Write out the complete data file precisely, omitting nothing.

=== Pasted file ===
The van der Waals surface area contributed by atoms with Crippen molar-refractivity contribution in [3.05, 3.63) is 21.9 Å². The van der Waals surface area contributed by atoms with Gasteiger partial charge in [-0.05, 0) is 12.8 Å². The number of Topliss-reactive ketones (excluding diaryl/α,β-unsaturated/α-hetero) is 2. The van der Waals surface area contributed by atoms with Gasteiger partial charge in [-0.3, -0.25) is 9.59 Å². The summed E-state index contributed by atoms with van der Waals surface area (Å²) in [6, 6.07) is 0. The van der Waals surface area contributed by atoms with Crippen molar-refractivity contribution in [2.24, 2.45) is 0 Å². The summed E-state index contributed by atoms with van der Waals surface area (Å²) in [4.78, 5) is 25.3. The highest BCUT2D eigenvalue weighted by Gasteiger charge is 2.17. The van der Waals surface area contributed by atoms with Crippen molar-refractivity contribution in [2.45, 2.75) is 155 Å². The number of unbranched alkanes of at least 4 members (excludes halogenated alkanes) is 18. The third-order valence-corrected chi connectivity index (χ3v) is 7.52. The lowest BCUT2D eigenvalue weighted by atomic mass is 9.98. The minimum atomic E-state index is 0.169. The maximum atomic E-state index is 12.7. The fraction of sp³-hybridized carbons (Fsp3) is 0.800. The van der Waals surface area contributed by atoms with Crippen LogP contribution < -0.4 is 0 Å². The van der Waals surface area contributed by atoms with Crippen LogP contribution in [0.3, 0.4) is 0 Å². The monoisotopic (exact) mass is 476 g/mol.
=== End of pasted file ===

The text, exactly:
The van der Waals surface area contributed by atoms with Crippen molar-refractivity contribution in [3.05, 3.63) is 21.9 Å². The van der Waals surface area contributed by atoms with Gasteiger partial charge in [-0.05, 0) is 12.8 Å². The number of Topliss-reactive ketones (excluding diaryl/α,β-unsaturated/α-hetero) is 2. The van der Waals surface area contributed by atoms with Gasteiger partial charge in [-0.3, -0.25) is 9.59 Å². The summed E-state index contributed by atoms with van der Waals surface area (Å²) in [6, 6.07) is 0. The van der Waals surface area contributed by atoms with Crippen molar-refractivity contribution in [2.24, 2.45) is 0 Å². The summed E-state index contributed by atoms with van der Waals surface area (Å²) in [4.78, 5) is 25.3. The highest BCUT2D eigenvalue weighted by Gasteiger charge is 2.17. The van der Waals surface area contributed by atoms with Crippen molar-refractivity contribution in [2.45, 2.75) is 155 Å². The number of unbranched alkanes of at least 4 members (excludes halogenated alkanes) is 18. The third-order valence-corrected chi connectivity index (χ3v) is 7.52. The lowest BCUT2D eigenvalue weighted by atomic mass is 9.98. The minimum atomic E-state index is 0.169. The maximum atomic E-state index is 12.7. The fraction of sp³-hybridized carbons (Fsp3) is 0.800. The van der Waals surface area contributed by atoms with Crippen LogP contribution < -0.4 is 0 Å². The van der Waals surface area contributed by atoms with Crippen LogP contribution in [0.3, 0.4) is 0 Å². The monoisotopic (exact) mass is 476 g/mol.